Features or benefits will trump the technology in defining success for mobile wallets and partnerships between FIs and and startups will play a key role, according to a whitepaper released jointly by the Federal Reserve Banks of Boston and Atlanta on May 2.
The paper is an update of a report initially published two years ago. While the previous report focused on the promise of near-field communication (NFC) for mobile wallet, this year’s report highlights the value-adds that can come with mobile payments:
Both NFC mobile and cloud-based digital wallets can allow for the generation of customized coupons, timely discounts, and loyalty and reward program tracking and redemption directly from the mobile device. Value-added services are becoming more important than the actual payment transaction for driving mobile payment adoption.
The successful mobile wallet will be an open model that is built on either NFC- or cloud-based payment capabilities, or preferably, both, according to the report.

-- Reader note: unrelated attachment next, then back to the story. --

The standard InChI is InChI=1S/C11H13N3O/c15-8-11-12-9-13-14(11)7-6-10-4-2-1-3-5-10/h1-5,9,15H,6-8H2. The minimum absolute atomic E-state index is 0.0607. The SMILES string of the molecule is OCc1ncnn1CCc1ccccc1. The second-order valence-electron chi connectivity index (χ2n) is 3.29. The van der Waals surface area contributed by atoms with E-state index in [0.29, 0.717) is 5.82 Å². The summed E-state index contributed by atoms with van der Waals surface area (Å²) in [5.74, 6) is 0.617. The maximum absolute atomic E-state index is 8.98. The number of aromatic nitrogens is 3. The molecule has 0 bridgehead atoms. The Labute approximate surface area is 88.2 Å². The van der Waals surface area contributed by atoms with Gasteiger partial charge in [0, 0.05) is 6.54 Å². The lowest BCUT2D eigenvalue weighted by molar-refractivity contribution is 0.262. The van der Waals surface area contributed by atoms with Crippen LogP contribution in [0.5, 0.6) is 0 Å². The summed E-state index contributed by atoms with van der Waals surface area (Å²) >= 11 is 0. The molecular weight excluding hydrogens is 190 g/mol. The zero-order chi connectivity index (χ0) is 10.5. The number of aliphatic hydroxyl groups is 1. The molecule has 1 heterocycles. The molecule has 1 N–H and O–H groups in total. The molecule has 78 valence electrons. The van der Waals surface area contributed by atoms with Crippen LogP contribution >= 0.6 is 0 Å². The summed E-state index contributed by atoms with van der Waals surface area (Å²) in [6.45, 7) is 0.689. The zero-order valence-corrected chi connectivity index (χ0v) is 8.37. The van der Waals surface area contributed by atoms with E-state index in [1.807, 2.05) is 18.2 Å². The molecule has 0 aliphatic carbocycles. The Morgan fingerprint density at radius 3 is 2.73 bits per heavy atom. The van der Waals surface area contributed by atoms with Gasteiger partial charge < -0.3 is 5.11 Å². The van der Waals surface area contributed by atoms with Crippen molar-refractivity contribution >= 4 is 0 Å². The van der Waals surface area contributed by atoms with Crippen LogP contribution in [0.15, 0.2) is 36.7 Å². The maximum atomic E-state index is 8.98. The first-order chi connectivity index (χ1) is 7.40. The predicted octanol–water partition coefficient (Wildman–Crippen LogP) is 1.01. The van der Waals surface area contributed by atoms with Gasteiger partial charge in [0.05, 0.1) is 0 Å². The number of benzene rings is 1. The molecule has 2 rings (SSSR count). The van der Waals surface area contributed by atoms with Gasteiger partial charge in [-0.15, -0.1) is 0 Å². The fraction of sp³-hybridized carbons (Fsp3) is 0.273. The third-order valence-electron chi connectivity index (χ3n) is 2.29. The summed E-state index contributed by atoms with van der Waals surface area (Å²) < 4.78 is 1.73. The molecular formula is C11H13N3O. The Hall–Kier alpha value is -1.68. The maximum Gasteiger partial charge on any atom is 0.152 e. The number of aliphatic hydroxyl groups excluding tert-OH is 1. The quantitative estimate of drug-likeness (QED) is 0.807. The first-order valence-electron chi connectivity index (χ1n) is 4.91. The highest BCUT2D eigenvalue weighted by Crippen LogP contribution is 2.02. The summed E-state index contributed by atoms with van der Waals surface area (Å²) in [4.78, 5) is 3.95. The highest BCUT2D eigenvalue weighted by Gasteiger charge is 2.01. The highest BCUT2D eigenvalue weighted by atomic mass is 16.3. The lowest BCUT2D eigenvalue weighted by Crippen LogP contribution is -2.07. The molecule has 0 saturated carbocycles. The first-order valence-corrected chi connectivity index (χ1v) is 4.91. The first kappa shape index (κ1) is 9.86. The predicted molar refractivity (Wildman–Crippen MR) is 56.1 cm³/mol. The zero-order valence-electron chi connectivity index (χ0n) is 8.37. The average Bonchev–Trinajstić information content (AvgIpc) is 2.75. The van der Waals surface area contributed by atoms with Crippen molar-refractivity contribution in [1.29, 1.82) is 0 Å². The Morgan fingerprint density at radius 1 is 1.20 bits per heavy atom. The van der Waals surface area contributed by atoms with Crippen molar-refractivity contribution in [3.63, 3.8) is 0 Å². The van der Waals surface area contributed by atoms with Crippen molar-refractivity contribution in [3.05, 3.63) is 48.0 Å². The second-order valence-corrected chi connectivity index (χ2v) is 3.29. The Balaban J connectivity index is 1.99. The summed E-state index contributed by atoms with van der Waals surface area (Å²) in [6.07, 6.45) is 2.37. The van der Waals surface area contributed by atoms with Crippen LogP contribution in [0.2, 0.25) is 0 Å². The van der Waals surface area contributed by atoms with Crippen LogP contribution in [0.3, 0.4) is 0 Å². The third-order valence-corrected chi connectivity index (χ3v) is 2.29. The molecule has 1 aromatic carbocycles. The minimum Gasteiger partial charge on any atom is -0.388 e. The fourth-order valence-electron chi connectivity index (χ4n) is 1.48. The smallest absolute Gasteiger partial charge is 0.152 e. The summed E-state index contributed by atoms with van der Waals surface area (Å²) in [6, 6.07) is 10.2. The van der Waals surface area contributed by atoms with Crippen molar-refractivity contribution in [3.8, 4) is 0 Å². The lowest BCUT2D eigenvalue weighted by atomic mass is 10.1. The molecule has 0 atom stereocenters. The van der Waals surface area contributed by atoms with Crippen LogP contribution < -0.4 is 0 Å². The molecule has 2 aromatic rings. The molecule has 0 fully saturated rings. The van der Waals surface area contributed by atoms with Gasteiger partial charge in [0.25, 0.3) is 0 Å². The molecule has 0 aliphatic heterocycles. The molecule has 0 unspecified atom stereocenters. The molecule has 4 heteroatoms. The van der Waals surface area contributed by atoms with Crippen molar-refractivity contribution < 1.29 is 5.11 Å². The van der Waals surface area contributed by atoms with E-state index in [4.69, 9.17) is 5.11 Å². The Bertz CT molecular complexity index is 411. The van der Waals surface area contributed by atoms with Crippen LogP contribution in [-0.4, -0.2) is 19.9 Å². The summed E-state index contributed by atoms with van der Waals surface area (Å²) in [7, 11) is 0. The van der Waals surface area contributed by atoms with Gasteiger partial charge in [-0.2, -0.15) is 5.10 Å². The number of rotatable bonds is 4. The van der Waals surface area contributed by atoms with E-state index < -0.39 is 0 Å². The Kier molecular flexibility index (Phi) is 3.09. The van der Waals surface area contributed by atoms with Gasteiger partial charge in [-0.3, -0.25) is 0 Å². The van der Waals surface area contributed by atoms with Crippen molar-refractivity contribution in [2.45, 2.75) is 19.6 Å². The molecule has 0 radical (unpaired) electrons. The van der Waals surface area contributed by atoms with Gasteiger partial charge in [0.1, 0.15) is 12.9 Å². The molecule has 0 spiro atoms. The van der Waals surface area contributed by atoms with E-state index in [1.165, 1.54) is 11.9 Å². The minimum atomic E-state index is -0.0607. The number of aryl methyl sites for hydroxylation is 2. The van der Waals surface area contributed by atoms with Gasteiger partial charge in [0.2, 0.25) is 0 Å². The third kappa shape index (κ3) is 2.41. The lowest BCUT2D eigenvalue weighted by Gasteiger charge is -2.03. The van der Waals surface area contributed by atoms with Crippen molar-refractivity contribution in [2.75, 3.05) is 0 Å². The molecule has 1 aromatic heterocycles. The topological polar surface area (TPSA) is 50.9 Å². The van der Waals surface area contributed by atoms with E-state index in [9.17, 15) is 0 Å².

Although the NFC/secure element solution remains a viable option, cloud-based mobile services also provide secure storage and access to payment credentials, without the limitations inherent in a hardware model. The open wallet will likely evolve to include some components of NFC with the secure element and cloud, depending on consumer chosen functionality in terms of the type of payment and payment-related apps.
Mobile wallet has been long promised, and the 2013 report shows less optimism than the 2011 version. The authors call for an open wallet as the ideal platform for consumers, but don’t see this happening right now:
As long as wallet participation is bilateral, requiring exclusivity agreements that motivate other businesses to work independently to develop their own versions of the wallet, progress towards a true open wallet will remain slow.
The report also looks at nonbank players in the space, and highlights this as a regulatory and risk management concern.
Without some guidance and direction, mobile payment app developers could potentially create serious consumer payment vulnerabilities. Partnering with industry incumbents could help to educate them and mitigate risk. While innovation is encouraged in the mobile payments marketplace, participation by new entrants, large and small, generates new risk to the ecosystem, along with new opportunities.
Partnership between startups and FIs does indeed seem like a winning recipe. The complete report is here.Like This Post